Periodical Reviews -- By: Anonymous

Journal: Bibliotheca Sacra
Volume: BSAC 125:498 (Apr 1968)
Article: Periodical Reviews
Author: Anonymous

Periodical Reviews

“Is The Altar Call A Sacred Cow?” Le Roy Patterson, Eternity, December, 1967, pp. 15-17, 32.

The author advances the view that the altar call as a part of the worship service of the local church is an ineffective and outmoded carry-over from the past which should be and is being dropped. He hastens to point out that he is not talking about its use in mass evangelism, where it obviously has a place, but its use in the services of the local church. He also makes clear that he is not advocating the abandonment of the invitation, but specifically the altar call.

The decline of the use of the altar call is attributed to (1) its abuse through methods bordering on the unethical, (2) its failure to produce results in the local church, and (3) changing views of younger ministers toward the purpose of the worship services and toward the evangelistic program of the local church. The evangelism of the local church should be carried on in the homes and on the streets in the daily contacts of life by its members, and the Christians should be instructed and encouraged and prepared to do that in the worship services of the local church.

Alternatives to the altar call which the author suggests are: (1) an invitation to come to the pastor’s study (2) an invitation to make an appointment in the pastor’s study or in the person’s home, (3) an invitation to attend a special class. He challenges his readers to use sanctified imagination in their methods of inviting people to consider the claims of Christ and to make a decsion for Him.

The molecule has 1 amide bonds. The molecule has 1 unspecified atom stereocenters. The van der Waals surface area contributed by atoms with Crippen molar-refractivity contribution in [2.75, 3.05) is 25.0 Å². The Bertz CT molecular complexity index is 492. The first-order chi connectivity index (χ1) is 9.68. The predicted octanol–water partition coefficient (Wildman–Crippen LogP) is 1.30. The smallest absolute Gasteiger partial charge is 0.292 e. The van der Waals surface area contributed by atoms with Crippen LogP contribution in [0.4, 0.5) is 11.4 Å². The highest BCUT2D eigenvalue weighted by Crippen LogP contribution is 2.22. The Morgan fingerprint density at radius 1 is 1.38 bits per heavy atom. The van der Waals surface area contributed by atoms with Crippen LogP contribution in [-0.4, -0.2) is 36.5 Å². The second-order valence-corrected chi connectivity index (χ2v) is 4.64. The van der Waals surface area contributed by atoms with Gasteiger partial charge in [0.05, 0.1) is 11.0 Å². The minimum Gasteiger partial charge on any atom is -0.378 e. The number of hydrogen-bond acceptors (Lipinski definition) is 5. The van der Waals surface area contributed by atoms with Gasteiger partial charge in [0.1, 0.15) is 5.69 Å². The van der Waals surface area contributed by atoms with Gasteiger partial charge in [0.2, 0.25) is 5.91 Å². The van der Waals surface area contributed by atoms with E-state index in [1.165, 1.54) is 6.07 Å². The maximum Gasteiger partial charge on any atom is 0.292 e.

“Prescription For Pandemonium,” Robert E. Fitch, The Christian Century, December 13, 1967, pp. 1591-92.

Fitch considers his article “A diagnosis of the moral malady of our time.” It consists of four ingredients, the last of which is the climax—pandemonium. The process begins with Pantagonism, which means “that all relations in society” are engaged in “to-the-death” conflict. The start of Pantagonism came from Freud for the family and Marx for the social order. Now it involves every relationship of life so that each of us is to be suspicious of and to fight with everyone else. When Pantagonism reigns nobody will be allowed to get along with anyone.

The next two steps are Panparanoia with its dual manifestations of delusions of grandeur and persecution complexes and Pantantrum with its vigorous, vociferous, vulgar protest for “instant utopia.”

To paraphrase the old

barbershop song, “Put them all together, they spell…” PANDEMONIUM, “not utopia.” Fitch says, “Pandemonium has two features…the intoxication w...

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